Built-Up V Composite Panels

Which do you favour?

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Built-Up V Composite Panels – Which do you favour?

Lorraine Koertzen is Category Manager for the SIG Industrial Roofing Centre (IRC) and has been working for this specialist division of SIG for over 10 years.

Based in Manchester, but supporting Industrial Roofing Contractors across the UK, the team at SIG IRC provide impartial advice to help roofers design roofing systems that comply to all building regulations. They offer a pretty unique national service and the team know a lot about Industrial Roofing, so we asked Lorraine “what’s topical in the industrial roofing world right now” and she confirmed the dilema of whether to use a Built-Up or Composite Panel system is now a daily debate they are having with roofing contractors. 

Here are her thoughts on the issue…

Built-up or Composite?

Traditionally, any industrial roof that required insulation would be created by what is now refered to as a ‘Built-Up’ system. Here a liner, bar and bracket, insulation and top metal sheeting would all be laid down separately to create the roof, with individual fixings required for each layer. Overall it did, and still does, offer a customised solution, although it can be a time consuming process where labour costs are invariably high.

Then composite panels were introduced to the market, modular systems that offered the contractor factory bonded panels comprising two metal sheets bonded usually with PIR insulation (polyisocyanurate). They came in different sizes, shapes and colours and became recognised as a product that whilst more expensive to buy, were easier and quicker to fit. It was simply a case of knowing the thickness of panel required, as well as the profile and colour of the top sheet required.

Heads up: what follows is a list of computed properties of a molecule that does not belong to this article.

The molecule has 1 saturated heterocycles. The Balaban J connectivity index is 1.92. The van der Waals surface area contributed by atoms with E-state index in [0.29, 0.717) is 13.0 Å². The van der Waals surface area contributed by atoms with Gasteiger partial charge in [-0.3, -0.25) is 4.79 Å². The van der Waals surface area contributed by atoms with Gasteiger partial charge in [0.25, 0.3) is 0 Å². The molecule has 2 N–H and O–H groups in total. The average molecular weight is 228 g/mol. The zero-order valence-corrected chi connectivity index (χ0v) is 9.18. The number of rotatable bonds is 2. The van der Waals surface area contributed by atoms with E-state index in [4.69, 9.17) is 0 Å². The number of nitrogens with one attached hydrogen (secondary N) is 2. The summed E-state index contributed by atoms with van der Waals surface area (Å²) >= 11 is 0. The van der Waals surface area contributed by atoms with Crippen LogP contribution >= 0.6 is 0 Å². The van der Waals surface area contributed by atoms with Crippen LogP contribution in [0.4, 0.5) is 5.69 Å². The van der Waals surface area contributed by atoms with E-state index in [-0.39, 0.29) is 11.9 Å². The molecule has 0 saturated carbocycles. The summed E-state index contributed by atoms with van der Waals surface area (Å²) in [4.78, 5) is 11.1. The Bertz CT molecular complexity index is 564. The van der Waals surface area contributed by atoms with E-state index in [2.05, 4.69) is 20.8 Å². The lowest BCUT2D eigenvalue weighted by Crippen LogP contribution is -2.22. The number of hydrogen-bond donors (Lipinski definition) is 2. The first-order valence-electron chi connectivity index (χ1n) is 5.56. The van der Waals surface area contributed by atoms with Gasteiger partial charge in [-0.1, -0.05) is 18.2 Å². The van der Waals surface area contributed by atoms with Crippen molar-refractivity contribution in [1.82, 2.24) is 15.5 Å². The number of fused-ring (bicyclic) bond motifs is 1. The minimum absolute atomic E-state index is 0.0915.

The trajectory of sales for these new composite panels started to overtake all other types of metal roof coverings. It saved roofers time and money and as no special skillsets were required to install these panels, with the skills shortage growing, the panels offered huge benefits for many roofing contractors. Being available for both Roof and Wall applications too, also meant that the full building could be covered in record time.

What’s changed?

Over the past year we’ve seen a growing number of contractors question which is the best system to use on their projects. So, what has changed in the market to create this debate?

Firstly, the investigations, reports and subsequent building regulation changes as a result of the Grenfell disaster have had a huge impact on the market. Not that is was directly relevant to roofing, but expanded foam is present in many composite panels and in some projects contractors are now seeking higher ‘integrity’, non-combustible options like mineral wool which are not readily available in panels.

The qualities of a panel are measure in ‘Integrity’ which is the length of time it takes for the panel to show damage from fire and is usually measured in minutes (30,60,90,120 & 240 minutes) in theory the length of time you have to exit a building that is on fire. Plus ‘U-Values’  which is the rate at which heat is transferred through the panel, the better the resistance the lower the U Value (U is the symbol for Internal Energy).